LOS ANGELES — Take a trip to the zoo and you can see gorillas are a lot like us. But a new DNA study says we're even more similar than scientists thought.
From the evolutionary family tree, you'd expect our DNA to be the most similar to chimps, our closest relatives. The new work found that's true for the most part, but it also found that a sizable portion of our genome is closer to a gorilla's than to a chimp's.
"The chimpanzee is often cited as 'our closest living relative' and this is certainly true based on total genome sequence, but the gorilla is nearly as close a relative," Owen Lovejoy of Kent State University, who was not part of the project, said in an email.
That agrees with hints from with some smaller previous genetic studies. The latest work deciphered the entire genome of the gorilla, which Lovejoy called "a substantial achievement."
It reveals "a closer connection between our genome and that of the gorilla than was previously appreciated," Richard Gibbs and Jeffrey Rogers of the Baylor College of Medicine wrote in an editorial accompanying the work published in Thursday's issue of the journal Nature.
With the new research, scientists now have complete genetic blueprints of the living great apes — humans, chimps, gorillas and orangutans — to compare and gain fresh understanding of how humans evolved and developed key traits such as higher brain function and the ability to walk upright.
Humans and chimps evolved separately since splitting from a common ancestor about 6 million years ago.
The latest study was led by scientists at the Wellcome Trust Sanger Institute, a nonprofit British genome research center. Researchers mapped the DNA of a female gorilla and compared it to the genomes of humans and chimps.
As expected, most of the human genome was closer to the chimp's than to the gorilla's. But in about 15 percent of the genome, human and gorilla resemble each other the most. In another 15 percent, chimp and gorilla DNA are closer to each other than chimp is to human. Both those situations clash with what you'd expect from the evolutionary tree, which says humans and chimps should always be the most similar, the researchers said.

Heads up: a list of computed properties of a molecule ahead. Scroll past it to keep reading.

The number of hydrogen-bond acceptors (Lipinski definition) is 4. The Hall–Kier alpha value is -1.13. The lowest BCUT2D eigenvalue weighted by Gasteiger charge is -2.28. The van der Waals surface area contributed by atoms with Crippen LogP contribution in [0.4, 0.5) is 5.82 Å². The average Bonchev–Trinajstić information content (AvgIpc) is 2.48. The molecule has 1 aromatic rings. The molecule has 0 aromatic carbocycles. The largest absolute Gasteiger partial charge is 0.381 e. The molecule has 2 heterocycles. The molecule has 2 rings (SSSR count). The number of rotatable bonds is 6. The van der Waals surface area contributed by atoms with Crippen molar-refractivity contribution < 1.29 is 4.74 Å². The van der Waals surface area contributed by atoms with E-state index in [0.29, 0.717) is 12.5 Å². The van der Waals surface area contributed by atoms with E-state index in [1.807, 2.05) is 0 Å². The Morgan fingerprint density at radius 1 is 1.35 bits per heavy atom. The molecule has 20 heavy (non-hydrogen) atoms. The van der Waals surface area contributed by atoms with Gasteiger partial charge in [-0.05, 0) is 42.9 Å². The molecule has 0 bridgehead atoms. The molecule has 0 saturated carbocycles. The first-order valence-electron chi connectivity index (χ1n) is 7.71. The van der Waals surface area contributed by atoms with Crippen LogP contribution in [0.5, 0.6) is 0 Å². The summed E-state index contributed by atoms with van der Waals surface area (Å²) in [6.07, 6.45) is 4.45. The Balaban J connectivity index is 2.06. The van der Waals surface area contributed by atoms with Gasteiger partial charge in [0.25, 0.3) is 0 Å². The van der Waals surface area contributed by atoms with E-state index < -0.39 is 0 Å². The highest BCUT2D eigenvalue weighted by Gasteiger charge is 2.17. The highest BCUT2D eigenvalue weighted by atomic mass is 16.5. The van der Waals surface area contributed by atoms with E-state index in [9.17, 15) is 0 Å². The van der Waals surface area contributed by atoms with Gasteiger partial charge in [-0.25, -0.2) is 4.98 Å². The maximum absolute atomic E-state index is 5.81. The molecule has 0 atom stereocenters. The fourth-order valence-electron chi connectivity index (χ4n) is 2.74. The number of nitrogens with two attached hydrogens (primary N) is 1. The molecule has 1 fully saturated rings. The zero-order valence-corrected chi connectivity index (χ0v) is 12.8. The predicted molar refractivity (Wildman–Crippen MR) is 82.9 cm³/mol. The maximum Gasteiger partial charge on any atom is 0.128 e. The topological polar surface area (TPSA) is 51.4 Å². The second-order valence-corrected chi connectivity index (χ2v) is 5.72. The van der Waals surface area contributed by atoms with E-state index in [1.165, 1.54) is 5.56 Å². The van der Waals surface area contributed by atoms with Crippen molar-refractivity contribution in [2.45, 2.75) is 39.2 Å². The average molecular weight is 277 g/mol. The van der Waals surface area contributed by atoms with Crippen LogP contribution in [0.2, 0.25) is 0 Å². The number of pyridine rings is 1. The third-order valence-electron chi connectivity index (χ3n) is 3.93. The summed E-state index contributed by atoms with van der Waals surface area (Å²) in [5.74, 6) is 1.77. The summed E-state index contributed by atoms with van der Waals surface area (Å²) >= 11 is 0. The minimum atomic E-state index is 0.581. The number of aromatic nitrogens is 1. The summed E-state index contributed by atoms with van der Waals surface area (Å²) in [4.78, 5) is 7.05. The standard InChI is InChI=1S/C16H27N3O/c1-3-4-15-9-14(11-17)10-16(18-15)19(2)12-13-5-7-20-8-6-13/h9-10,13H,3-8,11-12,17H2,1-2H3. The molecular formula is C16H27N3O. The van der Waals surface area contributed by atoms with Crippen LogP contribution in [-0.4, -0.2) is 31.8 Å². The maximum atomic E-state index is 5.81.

The analysis also found gene variants in gorillas that are harmless to them but are linked to dementia and heart failure in people.
"If we could understand more about why those variants are so harmful in humans but not in gorillas, that would have important" medical implications, said one of the study's authors, Chris Tyler-Smith.
The gorilla genome was cracked using DNA from Kamilah, a 300-pound western lowland gorilla from the San Diego Zoo, which maintains a DNA library of endangered animals. Since the mapping of the human genome in 2001, there was a dash to similarly unravel the genetic codes of other animals, particularly primates. The first complete chimp genome was published in 2005 and the orangutan last year.
Like other great apes, gorilla populations in the forests of central Africa have been dwindling from hunting and disease. In decoding Kamilah's DNA, researchers said they hoped to do the same for the mountain gorilla, which is near extinction.
AP Science Writer Malcolm Ritter contributed to this report from New York.
Follow Alicia Chang's coverage at http://www.twitter.com/SciWriAlicia
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